[Nights and Days] does not provide any formal or ideological surprises. But the artistic fulfillment, and the note of deeply human concern and integrity in facing the most vital problems of human life in the past and in the present, combine in an admirable way the main achievements of both realist and modern writing. Interest in individual destinies, fine psychological analyses, the concept of style, all these things bear witness to the author's relationship to her time. At the same time, however, there is nothing loose, accidental, or strictly experimental in her novel, and the individual problems of her heroes are not hanging in the air of social indifference; the fate of each person in the novel is a symbol of the fate of the collective, and the world-outlook of each of the main protagonists is a reflection of the important issues of the collective life. No wonder that the appearance of the novel became the greatest literary event of the decade in Poland…. [All the volumes of this large novel] were greeted by the almost unanimous enthusiasm of both critics and readers. (p. 41)
[The cycle's] tetralogical structure has its internal logic; on the one hand, there is the natural—the biological, as it were—rhythm in the eternal cycles of human life, rotating as the seasons rotate in nature, and on the other hand there are both the ideological and the strictly artistic rhythms dictating this composition. (pp. 41-2)
Of course, the main personages in [Nights and Days], Bogumil Niechcic and Barbara, his wife, and their daughter Agnieszka, are representatives of a larger group. Of course they may be called "typical" both as representatives of these groups and also as representatives of a certain kind of character. But they are, above all, individual human characters, created by the artistic power of the writer, each one of them living in the particular reality not imitated but evoked by the artist as something independent and unique, though, at the same time, highly real. Human heart, human soul as something sacred and infinitely valuable by itself, but at the same time as something that can hardly exist for itself, without the element of love and of compassion for other human beings, this is, perhaps, the most important factor in Dabrowska's work. It crystallized very early in her life and it remained with her as possibly the only true "guiding thought."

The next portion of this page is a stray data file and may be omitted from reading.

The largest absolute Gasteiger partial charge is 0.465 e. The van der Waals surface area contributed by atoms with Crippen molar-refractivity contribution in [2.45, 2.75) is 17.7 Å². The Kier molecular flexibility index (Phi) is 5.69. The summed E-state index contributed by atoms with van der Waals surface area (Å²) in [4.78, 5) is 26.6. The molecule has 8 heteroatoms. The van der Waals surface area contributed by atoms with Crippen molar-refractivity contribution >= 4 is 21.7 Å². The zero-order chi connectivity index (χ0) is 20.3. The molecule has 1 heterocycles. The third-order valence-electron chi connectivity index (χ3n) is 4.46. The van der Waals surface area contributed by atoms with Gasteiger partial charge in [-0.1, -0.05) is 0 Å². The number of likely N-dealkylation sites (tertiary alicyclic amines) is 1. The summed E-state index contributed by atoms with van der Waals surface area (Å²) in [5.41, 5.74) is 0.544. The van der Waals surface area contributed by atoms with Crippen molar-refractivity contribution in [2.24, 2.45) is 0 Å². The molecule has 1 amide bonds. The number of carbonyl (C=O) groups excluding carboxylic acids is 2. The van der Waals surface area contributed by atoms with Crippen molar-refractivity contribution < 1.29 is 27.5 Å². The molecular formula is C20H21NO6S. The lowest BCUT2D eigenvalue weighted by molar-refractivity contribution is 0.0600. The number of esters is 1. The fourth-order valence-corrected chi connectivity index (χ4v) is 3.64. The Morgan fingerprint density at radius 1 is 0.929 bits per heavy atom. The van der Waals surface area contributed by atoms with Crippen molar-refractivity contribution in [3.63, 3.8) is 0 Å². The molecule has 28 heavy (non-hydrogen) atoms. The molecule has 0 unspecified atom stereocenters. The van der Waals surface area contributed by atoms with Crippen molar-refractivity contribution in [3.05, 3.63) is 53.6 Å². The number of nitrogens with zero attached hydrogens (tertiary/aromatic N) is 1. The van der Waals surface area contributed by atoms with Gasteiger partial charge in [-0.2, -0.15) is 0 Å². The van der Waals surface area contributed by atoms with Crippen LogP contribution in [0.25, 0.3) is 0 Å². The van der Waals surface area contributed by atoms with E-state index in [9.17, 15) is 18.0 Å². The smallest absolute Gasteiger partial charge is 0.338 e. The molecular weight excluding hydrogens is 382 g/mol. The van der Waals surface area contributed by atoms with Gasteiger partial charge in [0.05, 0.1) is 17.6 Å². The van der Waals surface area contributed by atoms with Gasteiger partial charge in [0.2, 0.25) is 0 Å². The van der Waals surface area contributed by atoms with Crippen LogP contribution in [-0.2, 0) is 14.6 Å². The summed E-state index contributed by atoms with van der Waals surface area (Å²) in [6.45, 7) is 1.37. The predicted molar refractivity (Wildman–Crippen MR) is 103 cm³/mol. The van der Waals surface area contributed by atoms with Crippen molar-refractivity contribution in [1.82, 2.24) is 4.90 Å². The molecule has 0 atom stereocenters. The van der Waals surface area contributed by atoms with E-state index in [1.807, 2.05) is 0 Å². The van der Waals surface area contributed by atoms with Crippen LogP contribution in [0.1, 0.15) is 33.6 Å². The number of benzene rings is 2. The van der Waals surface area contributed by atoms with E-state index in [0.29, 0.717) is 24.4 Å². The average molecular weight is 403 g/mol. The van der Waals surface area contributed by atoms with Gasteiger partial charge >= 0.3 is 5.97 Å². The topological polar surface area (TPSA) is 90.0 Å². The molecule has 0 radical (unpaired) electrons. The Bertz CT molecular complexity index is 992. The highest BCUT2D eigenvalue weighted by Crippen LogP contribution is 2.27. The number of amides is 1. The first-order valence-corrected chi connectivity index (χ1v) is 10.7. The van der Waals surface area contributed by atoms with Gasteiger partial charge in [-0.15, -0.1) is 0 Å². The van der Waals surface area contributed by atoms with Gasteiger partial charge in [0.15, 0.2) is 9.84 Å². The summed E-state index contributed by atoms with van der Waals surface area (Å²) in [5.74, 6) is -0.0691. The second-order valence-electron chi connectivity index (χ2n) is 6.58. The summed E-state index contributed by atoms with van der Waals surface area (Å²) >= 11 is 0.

Perhaps the best illustration of this is the fine portrait of Agnieszka Niechcic, the young daughter of Bogumil and Barbara. In the process of changes depicted in Nights and Days, Agnieszka represents the generation which already is free from the tradition of possessing land as the symbol of social status; she possesses a new set of values, based entirely on character, profession, ideas, and a somewhat vague program, connected with bettering the political, social, and economic lot of people. Like the author herself, she leaves home to go abroad for study, and like the author herself, she studies natural sciences in Switzerland. Like the author herself, she finds a man who is an active political agent with radical socialist affiliations. But this, of course, does not mean that Agnieszka is the author's only porte parole. Dabrowska herself stated emphatically that if any of the personages expresses her own views, then it is above all Bogumil. Actually, all three of the main personages can be said to express some of the author's ideas. Only when taken together and supplemented by many other figures in the novel can they give a sum of things that are close to the author's heart. This polyphonic ideological concept is in agreement with the practice of realism.
Agnieszka, nevertheless, often seems to express better than any other person in the novel some of the thoughts which were … the most essential in Dabrowska's concept of human life and of the place of an individual in society. (pp....